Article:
The truly unique characteristics of Twitter are its simplicity and lack of specific purpose or application. Twitter is merely a digital conversation; albeit one that's constrained to short statements of 140 characters or less. Like any conversation, you choose to talk to one other person at a time or broadcast out to many. You can make your conversations private or public. You can choose to blather, or to comment on everything from walking your dog to world affairs. You can follow and share your thoughts with thousands of people or you can offer your attention to a select few. As with any live conversation, contribute something particularly witty, funny or unique and your comment could be repeated to millions of users by Twitter's digital word of mouth, also known as a re-tweet. At its core, Twitter is just a platform for simple conversation and that's what makes it unique.With that in mind, I wonder how Twitter and other social messaging tools will bring value to business. What are the business applications yet to be conceived of on top of this simple conversation platform? Instant Messaging began similarly as a consumer application, largely driven by a younger generation of users and over a public, consumer infrastructure. Many enterprises initially blocked user access to IM, fearing information leakage and having concerns that employees would waste company time chatting with friends. But eventually the value of IM won over many enterprises and business-grade solutions began to enter the market. Today companies have choices. Do we allow IM for business communication? Do we use a private solution or the free public networks already in place? In many ways social messaging reminds me of those early days of IM and seems to be on a similar path to business adoption. But social messaging is happening on a much larger, faster scale.While social messaging is sure to find a home in the enterprise, exactly how it''s used, how it''s integrated and how it''s managed is yet to be seen. Most businesses already have a multitude of communications channels that users struggle to stay on top of. Will social messaging simply be another flavor of enterprise communication or will it be a better way to communicate and potentially supplant pieces of our existing infrastructure? Will the established communications vendors embrace twitter-like functionality or will a new breed of vendors gain a foothold in the enterprise market? There are many unanswered questions here that need to be addressed.At our June conference in Boston, we will tackle these questions in a panel discussion we recently announced. "The Future of Social Messaging in the Enterprise" is one of four main stage discussions and includes an interesting mix of vendor perspectives from IBM, Cisco, Alcatel-Lucent and Socialcast. Adding color to the conversation and keeping everyone honest are industry analyst Mike Gotta and social media consultant Laura Fitton. At the helm of this rather large panel we have Irwin Lazar from Nemertes Research. I''m not sure if the gloves will come off in this session or if early market caution will lead to more questions than answers. But I am sure that we''re tackling an issue that will be debated and discussed for years to come as social messaging continues to take root and new companies and applications emerge.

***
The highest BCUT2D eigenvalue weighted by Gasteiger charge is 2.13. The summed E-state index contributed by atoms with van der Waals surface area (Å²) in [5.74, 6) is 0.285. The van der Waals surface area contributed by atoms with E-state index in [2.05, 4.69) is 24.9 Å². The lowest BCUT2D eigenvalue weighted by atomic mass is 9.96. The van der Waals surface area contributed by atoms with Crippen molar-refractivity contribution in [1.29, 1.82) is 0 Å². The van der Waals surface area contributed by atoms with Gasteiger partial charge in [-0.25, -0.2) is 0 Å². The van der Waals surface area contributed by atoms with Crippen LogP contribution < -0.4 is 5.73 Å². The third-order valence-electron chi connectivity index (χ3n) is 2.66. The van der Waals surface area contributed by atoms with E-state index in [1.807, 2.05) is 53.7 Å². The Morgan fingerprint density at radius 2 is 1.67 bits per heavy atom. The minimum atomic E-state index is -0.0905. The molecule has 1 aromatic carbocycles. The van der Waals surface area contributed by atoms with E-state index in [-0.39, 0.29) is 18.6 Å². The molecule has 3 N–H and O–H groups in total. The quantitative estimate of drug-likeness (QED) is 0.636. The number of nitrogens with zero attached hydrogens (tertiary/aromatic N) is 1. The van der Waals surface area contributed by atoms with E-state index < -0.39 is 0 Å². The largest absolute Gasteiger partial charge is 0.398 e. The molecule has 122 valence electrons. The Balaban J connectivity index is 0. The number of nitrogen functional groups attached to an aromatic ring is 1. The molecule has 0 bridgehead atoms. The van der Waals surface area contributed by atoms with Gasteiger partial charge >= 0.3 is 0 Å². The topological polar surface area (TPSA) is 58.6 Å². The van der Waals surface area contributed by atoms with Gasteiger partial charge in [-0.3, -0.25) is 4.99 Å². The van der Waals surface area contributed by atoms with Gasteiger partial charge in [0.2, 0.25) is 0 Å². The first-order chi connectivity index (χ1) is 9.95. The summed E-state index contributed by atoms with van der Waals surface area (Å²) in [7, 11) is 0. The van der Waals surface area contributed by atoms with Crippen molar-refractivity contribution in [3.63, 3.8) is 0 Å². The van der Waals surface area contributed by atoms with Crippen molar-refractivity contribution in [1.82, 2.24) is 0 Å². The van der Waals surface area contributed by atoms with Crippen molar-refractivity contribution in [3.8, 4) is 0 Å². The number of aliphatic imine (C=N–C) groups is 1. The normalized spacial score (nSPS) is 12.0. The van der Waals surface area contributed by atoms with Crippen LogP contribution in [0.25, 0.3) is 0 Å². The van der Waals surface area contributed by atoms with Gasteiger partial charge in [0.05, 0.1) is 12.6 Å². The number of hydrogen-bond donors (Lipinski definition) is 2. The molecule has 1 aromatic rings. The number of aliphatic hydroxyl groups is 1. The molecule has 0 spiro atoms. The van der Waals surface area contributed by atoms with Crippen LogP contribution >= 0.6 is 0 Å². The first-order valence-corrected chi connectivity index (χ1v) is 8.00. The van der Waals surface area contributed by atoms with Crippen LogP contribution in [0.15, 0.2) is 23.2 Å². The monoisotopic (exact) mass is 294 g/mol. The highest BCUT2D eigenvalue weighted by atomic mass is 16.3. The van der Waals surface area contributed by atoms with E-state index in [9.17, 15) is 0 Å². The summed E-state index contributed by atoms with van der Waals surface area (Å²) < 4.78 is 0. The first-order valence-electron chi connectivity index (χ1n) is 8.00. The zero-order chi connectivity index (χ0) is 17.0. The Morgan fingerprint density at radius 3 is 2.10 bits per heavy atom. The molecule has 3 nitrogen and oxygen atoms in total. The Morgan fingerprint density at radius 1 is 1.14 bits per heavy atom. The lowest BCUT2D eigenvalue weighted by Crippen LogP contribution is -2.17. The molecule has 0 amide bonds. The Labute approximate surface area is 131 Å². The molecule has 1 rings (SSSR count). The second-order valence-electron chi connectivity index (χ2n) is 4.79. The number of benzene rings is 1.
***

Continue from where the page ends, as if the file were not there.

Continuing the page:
5 Top Federal Initiatives For 2015As InformationWeek Government readers were busy firming up their fiscal year 2015 budgets, we asked them to rate more than 30 IT initiatives in terms of importance and current leadership focus. No surprise, among more than 30 options, security is No. 1. After that, things get less predictable.
Top IT Trends to Watch in Financial ServicesIT pros at banks, investment houses, insurance companies, and other financial services organizations are focused on a range of issues, from peer-to-peer lending to cybersecurity to performance, agility, and compliance. It all matters.
Join us for a roundup of the top stories on InformationWeek.com for the week of September 18, 2016. We'll be talking with the InformationWeek.com editors and correspondents who brought you the top stories of the week to get the "story behind the story."